The Competing Narratives in Ukraine — Which Will Win?
Of Narratives, Counter-Narratives and Narrative Fallacy
As of the end of last week, markets were in an emphatic “risk-on” phase. After the initial shock of Russia’s invasion of Ukraine, the S&P 500 had regained a stunning 6.6% in two days’ trading. I argued that the market was working on the assumption that Vladimir Putin would get what he wanted, and that the world could live with this. I also added the following:
What Could Possibly Go Wrong?
Following this logic, these are the risks to worry about:
- Europe comes round to sanctions that really do hurt;
- Russia’s armed forces get bogged down and this turns into a long drawn-out conflict;
- Putin overplays his hand and invades a neighboring NATO member;
- Internal opposition brings down Putin and Russia lapses into chaos.
The first two definitely appear to be happening. The third isn’t, for which we can be thankful, but Putin does at present seem to have overplayed his hand — and his invocation of the nuclear threat suggests a risk of his doing so even more. While it would still be wishful thinking to say that the fourth is going to happen, there is far more internal opposition than many had thought possible. So by the criteria I established last week, the gloomy but market-friendly narrative that held sway then now looks seriously flawed. This matters a lot.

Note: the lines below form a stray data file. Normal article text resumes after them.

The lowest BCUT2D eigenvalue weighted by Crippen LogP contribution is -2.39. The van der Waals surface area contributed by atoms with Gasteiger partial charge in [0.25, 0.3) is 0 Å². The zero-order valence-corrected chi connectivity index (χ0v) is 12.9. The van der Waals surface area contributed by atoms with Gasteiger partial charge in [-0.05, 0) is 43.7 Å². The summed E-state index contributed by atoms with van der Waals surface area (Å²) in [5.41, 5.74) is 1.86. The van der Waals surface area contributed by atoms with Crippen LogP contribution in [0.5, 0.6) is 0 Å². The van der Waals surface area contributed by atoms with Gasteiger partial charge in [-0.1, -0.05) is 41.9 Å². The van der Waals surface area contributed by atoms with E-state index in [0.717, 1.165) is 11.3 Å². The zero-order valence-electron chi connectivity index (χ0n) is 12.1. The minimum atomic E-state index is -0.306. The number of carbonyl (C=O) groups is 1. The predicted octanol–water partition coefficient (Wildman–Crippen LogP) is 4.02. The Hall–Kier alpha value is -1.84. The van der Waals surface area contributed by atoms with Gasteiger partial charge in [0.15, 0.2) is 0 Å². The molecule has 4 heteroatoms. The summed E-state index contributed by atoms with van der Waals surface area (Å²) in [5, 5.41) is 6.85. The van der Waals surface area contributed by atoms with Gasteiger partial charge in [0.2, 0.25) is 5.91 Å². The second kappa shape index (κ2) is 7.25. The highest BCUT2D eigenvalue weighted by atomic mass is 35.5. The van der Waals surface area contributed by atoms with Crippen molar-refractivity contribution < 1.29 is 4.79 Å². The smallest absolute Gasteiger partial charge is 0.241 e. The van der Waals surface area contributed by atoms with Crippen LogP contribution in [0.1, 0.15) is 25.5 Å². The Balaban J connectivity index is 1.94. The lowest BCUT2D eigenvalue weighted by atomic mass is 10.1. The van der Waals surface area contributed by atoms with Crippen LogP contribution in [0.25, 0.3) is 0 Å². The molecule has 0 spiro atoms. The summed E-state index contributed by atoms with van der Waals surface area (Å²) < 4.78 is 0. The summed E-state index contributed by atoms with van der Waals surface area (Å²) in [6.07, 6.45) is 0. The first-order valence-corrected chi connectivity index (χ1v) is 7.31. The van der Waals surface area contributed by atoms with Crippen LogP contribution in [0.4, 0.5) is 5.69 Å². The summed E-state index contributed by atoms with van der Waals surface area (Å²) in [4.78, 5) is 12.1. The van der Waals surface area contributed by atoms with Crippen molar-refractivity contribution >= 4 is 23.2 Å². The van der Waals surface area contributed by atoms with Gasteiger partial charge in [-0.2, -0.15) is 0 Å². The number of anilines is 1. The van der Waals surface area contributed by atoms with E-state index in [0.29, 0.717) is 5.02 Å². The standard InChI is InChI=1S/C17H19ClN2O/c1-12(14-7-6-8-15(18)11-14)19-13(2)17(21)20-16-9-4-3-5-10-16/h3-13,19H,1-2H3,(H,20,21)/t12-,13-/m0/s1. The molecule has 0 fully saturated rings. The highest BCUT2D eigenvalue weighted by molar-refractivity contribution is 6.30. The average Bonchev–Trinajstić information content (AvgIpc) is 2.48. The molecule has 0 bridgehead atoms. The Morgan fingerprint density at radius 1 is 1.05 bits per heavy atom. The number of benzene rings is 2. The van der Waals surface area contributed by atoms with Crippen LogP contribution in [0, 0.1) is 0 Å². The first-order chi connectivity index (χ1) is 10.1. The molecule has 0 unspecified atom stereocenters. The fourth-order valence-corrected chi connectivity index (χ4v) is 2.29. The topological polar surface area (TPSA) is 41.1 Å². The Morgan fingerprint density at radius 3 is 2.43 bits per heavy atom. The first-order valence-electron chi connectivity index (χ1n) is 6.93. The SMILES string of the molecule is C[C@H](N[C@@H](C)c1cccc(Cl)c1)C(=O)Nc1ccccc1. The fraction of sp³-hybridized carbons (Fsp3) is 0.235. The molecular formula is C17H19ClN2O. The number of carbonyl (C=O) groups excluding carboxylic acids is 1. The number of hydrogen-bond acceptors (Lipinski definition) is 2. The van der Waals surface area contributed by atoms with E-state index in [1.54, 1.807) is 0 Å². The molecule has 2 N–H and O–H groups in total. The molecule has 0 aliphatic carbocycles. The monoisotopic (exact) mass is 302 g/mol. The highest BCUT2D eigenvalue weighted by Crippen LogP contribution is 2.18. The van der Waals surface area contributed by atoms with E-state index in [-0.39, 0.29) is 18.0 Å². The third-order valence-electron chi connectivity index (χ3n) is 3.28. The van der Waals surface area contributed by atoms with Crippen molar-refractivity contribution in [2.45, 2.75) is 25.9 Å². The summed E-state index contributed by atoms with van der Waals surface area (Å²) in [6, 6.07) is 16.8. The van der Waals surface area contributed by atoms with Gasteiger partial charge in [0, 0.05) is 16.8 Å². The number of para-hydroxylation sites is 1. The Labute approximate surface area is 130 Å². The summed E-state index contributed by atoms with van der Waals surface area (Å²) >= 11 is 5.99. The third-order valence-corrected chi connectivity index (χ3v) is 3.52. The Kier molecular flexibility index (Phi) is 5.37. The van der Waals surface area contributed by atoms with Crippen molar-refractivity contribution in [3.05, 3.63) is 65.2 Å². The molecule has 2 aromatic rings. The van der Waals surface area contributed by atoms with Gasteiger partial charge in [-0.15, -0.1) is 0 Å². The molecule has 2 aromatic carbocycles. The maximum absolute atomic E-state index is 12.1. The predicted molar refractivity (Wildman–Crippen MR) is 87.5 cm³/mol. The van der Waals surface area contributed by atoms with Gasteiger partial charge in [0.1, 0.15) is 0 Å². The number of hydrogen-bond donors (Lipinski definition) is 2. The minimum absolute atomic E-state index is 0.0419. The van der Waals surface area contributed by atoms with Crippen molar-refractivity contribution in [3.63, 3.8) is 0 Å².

Politics is very much the battle of narratives. A few days ago, a story built around NATO overreach in encircling Russia, a weak, non-democratic “State Department client state” Ukraine, and a need to understand the priorities of the strategic genius Putin appeared to have sway — arguably even in the U.S., where it had a few prominent adherents in the media. Putin would end up getting what he wanted with very little damage along the way; there was nothing anyone could do about it. Stability would return thereafter, and it was all the West’s fault. For an explanation of how that narrative was nurtured and took hold, read this post from Ben Hunt’s Epsilon Theory, which now seems prescient.